Publications

Published Works

The year ahead for PTAB

Joseph Raffetto, Arlene L Chow, and Corey T Leggett contributed an article to Intellectual Property Magazine on the year ahead for PTAB.

Published Works

Bioprinting: A life sciences and legal innovation

The medical industry is undergoing a radical transformation, thanks to recent advances in 3D (otherwise known as additive) printing. 3D printing creates three dimensional objects by...

Publications

The Challenges Surrounding Patenting 3-D Bioprinted Organ and Tissue Technology

In this hoganlovells.com interview, New York-based partner Arlene Chow talks about the emergence of 3-D bioprinting and the ability of innovators in this space to patent organ and tissue...

Published Works

New technologies, old framework: maximising IP protection for 3D printing in the life sciences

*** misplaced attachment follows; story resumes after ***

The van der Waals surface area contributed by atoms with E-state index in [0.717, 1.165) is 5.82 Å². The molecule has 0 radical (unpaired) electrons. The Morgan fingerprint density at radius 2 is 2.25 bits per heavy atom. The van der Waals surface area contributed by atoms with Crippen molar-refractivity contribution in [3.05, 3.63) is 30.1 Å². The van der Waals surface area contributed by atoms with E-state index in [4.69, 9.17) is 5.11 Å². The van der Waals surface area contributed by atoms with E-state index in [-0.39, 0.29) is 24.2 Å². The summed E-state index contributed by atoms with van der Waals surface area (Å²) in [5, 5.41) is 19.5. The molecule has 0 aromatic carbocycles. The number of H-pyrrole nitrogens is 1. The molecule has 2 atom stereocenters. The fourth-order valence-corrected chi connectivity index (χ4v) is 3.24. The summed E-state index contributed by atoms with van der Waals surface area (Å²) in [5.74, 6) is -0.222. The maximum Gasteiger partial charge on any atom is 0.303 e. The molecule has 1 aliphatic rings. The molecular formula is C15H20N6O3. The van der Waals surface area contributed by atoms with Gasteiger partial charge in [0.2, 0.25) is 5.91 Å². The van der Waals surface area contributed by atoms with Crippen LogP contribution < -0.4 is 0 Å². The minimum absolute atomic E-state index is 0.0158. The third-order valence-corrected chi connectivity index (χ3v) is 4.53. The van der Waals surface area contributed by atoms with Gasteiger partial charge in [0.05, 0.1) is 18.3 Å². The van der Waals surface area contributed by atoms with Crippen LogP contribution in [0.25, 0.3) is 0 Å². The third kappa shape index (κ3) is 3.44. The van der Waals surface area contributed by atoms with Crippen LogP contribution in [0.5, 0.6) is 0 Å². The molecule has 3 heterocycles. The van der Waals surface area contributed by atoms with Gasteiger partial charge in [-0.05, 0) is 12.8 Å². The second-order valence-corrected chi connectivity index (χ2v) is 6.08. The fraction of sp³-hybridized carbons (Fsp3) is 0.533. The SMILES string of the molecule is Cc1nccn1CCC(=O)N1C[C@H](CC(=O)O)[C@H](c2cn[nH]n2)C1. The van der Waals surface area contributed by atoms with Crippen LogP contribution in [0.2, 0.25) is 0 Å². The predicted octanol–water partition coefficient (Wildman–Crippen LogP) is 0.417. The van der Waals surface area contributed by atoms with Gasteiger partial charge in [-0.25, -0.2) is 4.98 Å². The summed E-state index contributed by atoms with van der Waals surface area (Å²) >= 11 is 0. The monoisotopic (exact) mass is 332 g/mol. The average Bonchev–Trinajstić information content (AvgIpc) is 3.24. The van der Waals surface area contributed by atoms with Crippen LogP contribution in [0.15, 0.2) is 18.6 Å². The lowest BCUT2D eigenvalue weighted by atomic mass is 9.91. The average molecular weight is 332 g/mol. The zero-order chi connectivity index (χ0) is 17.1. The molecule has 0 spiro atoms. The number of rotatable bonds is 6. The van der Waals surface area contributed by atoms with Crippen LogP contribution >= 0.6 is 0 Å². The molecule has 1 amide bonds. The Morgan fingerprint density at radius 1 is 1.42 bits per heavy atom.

3D printing technology has transformed the life sciences industry. It is already being used to make marketed medical devices and pharmaceutical products and, with some sources predicting...

Hogan Lovells Publications

Protecting IP in the era of 3D printing

3D printing has emerged as a growing force in industries as diverse as retail, automotive, and food science. As the technology takes hold in the medical device market, it brings profound...

Published Works

Recent USPTO Activity May Signal Shift in Treatment of Pharmaceutical Patents in AIA Proceedings

The America Invents Act provides for adversarial proceedings for challenging patents in the United States Patent and Trademark Office — including inter partes review and post grant review — ...

Published Works

Novel AIA Adversarial Procedures for Challenging Validity of Pharmaceutical Patents

Since September 2012, patent challengers have been able to take advantage of three new proceedings to attack patent validity at the U.S. Patent and Trademark Office under the America...

Published Works

US Bio/Pharma Patents Under Attack

Increasing numbers of patent challengers are finding the USPTO’s post-grant procedures to be attractive alternatives to district court litigation, write Arlene Chow and Peter Noh.

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